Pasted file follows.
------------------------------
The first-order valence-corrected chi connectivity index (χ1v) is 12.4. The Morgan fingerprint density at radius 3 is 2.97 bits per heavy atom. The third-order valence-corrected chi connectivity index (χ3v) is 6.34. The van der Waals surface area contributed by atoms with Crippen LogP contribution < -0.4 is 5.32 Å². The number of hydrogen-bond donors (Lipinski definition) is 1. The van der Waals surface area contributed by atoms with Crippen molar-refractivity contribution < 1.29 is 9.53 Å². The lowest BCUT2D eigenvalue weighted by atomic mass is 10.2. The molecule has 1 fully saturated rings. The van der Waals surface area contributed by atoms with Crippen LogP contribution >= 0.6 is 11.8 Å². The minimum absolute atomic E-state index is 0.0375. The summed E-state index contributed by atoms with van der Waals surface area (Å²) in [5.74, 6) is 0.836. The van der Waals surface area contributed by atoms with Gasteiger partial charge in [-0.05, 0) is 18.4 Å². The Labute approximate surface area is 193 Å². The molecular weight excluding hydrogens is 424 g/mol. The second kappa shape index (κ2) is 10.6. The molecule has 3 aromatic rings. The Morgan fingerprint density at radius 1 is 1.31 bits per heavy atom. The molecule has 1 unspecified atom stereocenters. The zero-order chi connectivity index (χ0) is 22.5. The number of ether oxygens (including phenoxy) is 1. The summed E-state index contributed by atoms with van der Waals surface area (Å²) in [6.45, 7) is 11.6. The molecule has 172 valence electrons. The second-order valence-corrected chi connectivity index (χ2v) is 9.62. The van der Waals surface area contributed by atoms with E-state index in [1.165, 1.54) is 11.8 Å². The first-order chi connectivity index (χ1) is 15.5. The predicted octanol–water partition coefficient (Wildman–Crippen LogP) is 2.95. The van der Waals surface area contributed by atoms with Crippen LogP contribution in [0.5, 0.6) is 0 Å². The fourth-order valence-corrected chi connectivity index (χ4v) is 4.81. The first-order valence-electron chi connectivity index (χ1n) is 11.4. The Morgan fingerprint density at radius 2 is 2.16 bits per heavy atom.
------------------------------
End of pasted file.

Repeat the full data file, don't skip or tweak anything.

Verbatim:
The first-order valence-corrected chi connectivity index (χ1v) is 12.4. The Morgan fingerprint density at radius 3 is 2.97 bits per heavy atom. The third-order valence-corrected chi connectivity index (χ3v) is 6.34. The van der Waals surface area contributed by atoms with Crippen LogP contribution < -0.4 is 5.32 Å². The number of hydrogen-bond donors (Lipinski definition) is 1. The van der Waals surface area contributed by atoms with Crippen molar-refractivity contribution < 1.29 is 9.53 Å². The lowest BCUT2D eigenvalue weighted by atomic mass is 10.2. The molecule has 1 fully saturated rings. The van der Waals surface area contributed by atoms with Crippen LogP contribution >= 0.6 is 11.8 Å². The minimum absolute atomic E-state index is 0.0375. The summed E-state index contributed by atoms with van der Waals surface area (Å²) in [5.74, 6) is 0.836. The van der Waals surface area contributed by atoms with Gasteiger partial charge in [-0.05, 0) is 18.4 Å². The Labute approximate surface area is 193 Å². The molecular weight excluding hydrogens is 424 g/mol. The second kappa shape index (κ2) is 10.6. The molecule has 3 aromatic rings. The Morgan fingerprint density at radius 1 is 1.31 bits per heavy atom. The molecule has 1 unspecified atom stereocenters. The zero-order chi connectivity index (χ0) is 22.5. The number of ether oxygens (including phenoxy) is 1. The summed E-state index contributed by atoms with van der Waals surface area (Å²) in [6.45, 7) is 11.6. The molecule has 172 valence electrons. The second-order valence-corrected chi connectivity index (χ2v) is 9.62. The van der Waals surface area contributed by atoms with E-state index in [1.165, 1.54) is 11.8 Å². The first-order chi connectivity index (χ1) is 15.5. The predicted octanol–water partition coefficient (Wildman–Crippen LogP) is 2.95. The van der Waals surface area contributed by atoms with Crippen LogP contribution in [0.5, 0.6) is 0 Å². The fourth-order valence-corrected chi connectivity index (χ4v) is 4.81. The first-order valence-electron chi connectivity index (χ1n) is 11.4. The Morgan fingerprint density at radius 2 is 2.16 bits per heavy atom.